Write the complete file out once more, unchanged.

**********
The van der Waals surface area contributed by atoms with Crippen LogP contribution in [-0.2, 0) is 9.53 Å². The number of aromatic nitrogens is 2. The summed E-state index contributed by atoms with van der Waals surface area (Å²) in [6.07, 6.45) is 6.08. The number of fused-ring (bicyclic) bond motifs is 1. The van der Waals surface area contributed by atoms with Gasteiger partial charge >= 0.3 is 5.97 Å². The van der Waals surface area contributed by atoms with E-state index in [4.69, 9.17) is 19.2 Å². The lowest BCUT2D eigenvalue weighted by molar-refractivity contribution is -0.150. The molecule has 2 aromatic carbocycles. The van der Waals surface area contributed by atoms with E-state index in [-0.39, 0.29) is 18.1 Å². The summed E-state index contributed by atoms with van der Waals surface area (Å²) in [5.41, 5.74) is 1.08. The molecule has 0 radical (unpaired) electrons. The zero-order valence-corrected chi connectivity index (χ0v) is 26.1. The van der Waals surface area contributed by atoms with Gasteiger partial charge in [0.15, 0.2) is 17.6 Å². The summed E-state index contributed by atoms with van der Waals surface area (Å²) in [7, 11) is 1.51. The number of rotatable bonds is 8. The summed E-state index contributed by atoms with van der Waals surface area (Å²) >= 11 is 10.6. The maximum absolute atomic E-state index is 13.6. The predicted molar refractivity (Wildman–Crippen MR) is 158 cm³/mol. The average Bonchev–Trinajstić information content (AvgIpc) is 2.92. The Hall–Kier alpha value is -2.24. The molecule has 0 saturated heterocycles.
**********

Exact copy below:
The van der Waals surface area contributed by atoms with Crippen LogP contribution in [-0.2, 0) is 9.53 Å². The number of aromatic nitrogens is 2. The summed E-state index contributed by atoms with van der Waals surface area (Å²) in [6.07, 6.45) is 6.08. The number of fused-ring (bicyclic) bond motifs is 1. The van der Waals surface area contributed by atoms with Gasteiger partial charge >= 0.3 is 5.97 Å². The van der Waals surface area contributed by atoms with E-state index in [4.69, 9.17) is 19.2 Å². The lowest BCUT2D eigenvalue weighted by molar-refractivity contribution is -0.150. The molecule has 2 aromatic carbocycles. The van der Waals surface area contributed by atoms with E-state index in [-0.39, 0.29) is 18.1 Å². The summed E-state index contributed by atoms with van der Waals surface area (Å²) in [5.41, 5.74) is 1.08. The molecule has 0 radical (unpaired) electrons. The zero-order valence-corrected chi connectivity index (χ0v) is 26.1. The van der Waals surface area contributed by atoms with Gasteiger partial charge in [0.15, 0.2) is 17.6 Å². The summed E-state index contributed by atoms with van der Waals surface area (Å²) in [7, 11) is 1.51. The number of rotatable bonds is 8. The summed E-state index contributed by atoms with van der Waals surface area (Å²) >= 11 is 10.6. The maximum absolute atomic E-state index is 13.6. The predicted molar refractivity (Wildman–Crippen MR) is 158 cm³/mol. The average Bonchev–Trinajstić information content (AvgIpc) is 2.92. The Hall–Kier alpha value is -2.24. The molecule has 0 saturated heterocycles.